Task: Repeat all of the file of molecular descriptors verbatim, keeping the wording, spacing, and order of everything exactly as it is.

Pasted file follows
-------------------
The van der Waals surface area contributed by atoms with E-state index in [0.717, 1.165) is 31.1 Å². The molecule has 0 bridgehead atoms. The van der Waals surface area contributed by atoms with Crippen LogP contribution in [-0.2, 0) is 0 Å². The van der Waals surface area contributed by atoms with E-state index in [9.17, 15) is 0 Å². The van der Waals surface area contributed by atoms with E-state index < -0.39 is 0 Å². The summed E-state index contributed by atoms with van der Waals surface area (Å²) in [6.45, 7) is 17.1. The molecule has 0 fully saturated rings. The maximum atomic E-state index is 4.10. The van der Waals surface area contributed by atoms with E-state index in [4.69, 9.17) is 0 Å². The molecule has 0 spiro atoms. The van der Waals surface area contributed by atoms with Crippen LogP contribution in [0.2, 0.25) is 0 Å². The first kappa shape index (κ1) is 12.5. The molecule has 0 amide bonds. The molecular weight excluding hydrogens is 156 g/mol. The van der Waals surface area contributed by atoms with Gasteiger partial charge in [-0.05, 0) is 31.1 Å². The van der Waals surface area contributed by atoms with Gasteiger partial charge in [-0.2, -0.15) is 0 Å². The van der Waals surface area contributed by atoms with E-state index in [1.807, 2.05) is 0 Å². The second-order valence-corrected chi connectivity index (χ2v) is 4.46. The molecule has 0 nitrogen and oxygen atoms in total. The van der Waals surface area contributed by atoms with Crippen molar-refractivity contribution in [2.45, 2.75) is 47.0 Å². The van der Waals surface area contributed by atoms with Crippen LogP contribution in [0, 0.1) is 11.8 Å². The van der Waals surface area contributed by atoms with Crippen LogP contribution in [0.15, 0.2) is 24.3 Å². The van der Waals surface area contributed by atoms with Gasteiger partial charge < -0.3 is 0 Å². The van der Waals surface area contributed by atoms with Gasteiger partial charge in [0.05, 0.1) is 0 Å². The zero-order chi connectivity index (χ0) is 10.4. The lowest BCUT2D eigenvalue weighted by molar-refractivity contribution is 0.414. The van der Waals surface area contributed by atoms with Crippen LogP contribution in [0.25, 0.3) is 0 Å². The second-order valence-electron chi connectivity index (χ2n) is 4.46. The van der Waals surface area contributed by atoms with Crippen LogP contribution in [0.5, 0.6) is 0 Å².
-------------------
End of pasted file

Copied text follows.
The van der Waals surface area contributed by atoms with E-state index in [0.717, 1.165) is 31.1 Å². The molecule has 0 bridgehead atoms. The van der Waals surface area contributed by atoms with Crippen LogP contribution in [-0.2, 0) is 0 Å². The van der Waals surface area contributed by atoms with E-state index in [9.17, 15) is 0 Å². The van der Waals surface area contributed by atoms with E-state index < -0.39 is 0 Å². The summed E-state index contributed by atoms with van der Waals surface area (Å²) in [6.45, 7) is 17.1. The molecule has 0 fully saturated rings. The maximum atomic E-state index is 4.10. The van der Waals surface area contributed by atoms with E-state index in [4.69, 9.17) is 0 Å². The molecule has 0 spiro atoms. The van der Waals surface area contributed by atoms with Crippen LogP contribution in [0.2, 0.25) is 0 Å². The first kappa shape index (κ1) is 12.5. The molecule has 0 amide bonds. The molecular weight excluding hydrogens is 156 g/mol. The van der Waals surface area contributed by atoms with Gasteiger partial charge in [-0.05, 0) is 31.1 Å². The van der Waals surface area contributed by atoms with Gasteiger partial charge in [-0.2, -0.15) is 0 Å². The van der Waals surface area contributed by atoms with E-state index in [1.807, 2.05) is 0 Å². The second-order valence-corrected chi connectivity index (χ2v) is 4.46. The molecule has 0 nitrogen and oxygen atoms in total. The van der Waals surface area contributed by atoms with Crippen molar-refractivity contribution in [2.45, 2.75) is 47.0 Å². The van der Waals surface area contributed by atoms with Crippen LogP contribution in [0, 0.1) is 11.8 Å². The van der Waals surface area contributed by atoms with Crippen LogP contribution in [0.15, 0.2) is 24.3 Å². The van der Waals surface area contributed by atoms with Gasteiger partial charge < -0.3 is 0 Å². The van der Waals surface area contributed by atoms with Gasteiger partial charge in [0.05, 0.1) is 0 Å². The zero-order chi connectivity index (χ0) is 10.4. The lowest BCUT2D eigenvalue weighted by molar-refractivity contribution is 0.414. The van der Waals surface area contributed by atoms with Crippen LogP contribution in [0.25, 0.3) is 0 Å². The second-order valence-electron chi connectivity index (χ2n) is 4.46. The van der Waals surface area contributed by atoms with Crippen LogP contribution in [0.5, 0.6) is 0 Å².